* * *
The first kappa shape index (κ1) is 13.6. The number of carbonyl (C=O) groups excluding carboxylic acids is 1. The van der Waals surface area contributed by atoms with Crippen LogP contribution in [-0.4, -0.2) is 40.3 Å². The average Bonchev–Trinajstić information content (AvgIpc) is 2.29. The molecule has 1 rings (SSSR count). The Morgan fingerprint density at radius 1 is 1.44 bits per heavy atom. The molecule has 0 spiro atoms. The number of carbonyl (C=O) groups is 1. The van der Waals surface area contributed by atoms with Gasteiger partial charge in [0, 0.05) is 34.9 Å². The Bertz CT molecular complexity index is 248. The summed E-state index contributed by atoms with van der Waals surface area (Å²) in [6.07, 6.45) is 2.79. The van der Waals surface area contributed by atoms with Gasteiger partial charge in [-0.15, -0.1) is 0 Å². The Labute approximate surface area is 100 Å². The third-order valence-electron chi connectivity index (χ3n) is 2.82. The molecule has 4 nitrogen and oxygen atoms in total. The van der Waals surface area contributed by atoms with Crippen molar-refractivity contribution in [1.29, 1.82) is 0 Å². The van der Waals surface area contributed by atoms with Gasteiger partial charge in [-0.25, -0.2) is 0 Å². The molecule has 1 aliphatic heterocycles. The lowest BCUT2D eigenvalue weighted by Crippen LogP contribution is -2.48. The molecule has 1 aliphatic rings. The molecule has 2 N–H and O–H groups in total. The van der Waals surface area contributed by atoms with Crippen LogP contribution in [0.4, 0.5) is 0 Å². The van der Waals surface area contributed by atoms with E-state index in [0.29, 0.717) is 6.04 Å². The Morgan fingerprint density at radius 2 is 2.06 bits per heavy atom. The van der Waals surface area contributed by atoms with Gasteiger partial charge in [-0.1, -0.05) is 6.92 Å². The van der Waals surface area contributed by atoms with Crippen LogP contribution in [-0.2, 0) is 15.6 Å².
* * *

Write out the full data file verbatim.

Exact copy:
The first kappa shape index (κ1) is 13.6. The number of carbonyl (C=O) groups excluding carboxylic acids is 1. The van der Waals surface area contributed by atoms with Crippen LogP contribution in [-0.4, -0.2) is 40.3 Å². The average Bonchev–Trinajstić information content (AvgIpc) is 2.29. The molecule has 1 rings (SSSR count). The Morgan fingerprint density at radius 1 is 1.44 bits per heavy atom. The molecule has 0 spiro atoms. The number of carbonyl (C=O) groups is 1. The van der Waals surface area contributed by atoms with Gasteiger partial charge in [0, 0.05) is 34.9 Å². The Bertz CT molecular complexity index is 248. The summed E-state index contributed by atoms with van der Waals surface area (Å²) in [6.07, 6.45) is 2.79. The van der Waals surface area contributed by atoms with Gasteiger partial charge in [-0.15, -0.1) is 0 Å². The Labute approximate surface area is 100 Å². The third-order valence-electron chi connectivity index (χ3n) is 2.82. The molecule has 4 nitrogen and oxygen atoms in total. The van der Waals surface area contributed by atoms with Crippen molar-refractivity contribution in [1.29, 1.82) is 0 Å². The van der Waals surface area contributed by atoms with Gasteiger partial charge in [-0.25, -0.2) is 0 Å². The molecule has 1 aliphatic heterocycles. The lowest BCUT2D eigenvalue weighted by Crippen LogP contribution is -2.48. The molecule has 1 aliphatic rings. The molecule has 2 N–H and O–H groups in total. The van der Waals surface area contributed by atoms with Crippen LogP contribution in [0.4, 0.5) is 0 Å². The van der Waals surface area contributed by atoms with E-state index in [0.29, 0.717) is 6.04 Å². The Morgan fingerprint density at radius 2 is 2.06 bits per heavy atom. The van der Waals surface area contributed by atoms with Gasteiger partial charge in [-0.1, -0.05) is 6.92 Å². The van der Waals surface area contributed by atoms with Crippen LogP contribution in [-0.2, 0) is 15.6 Å².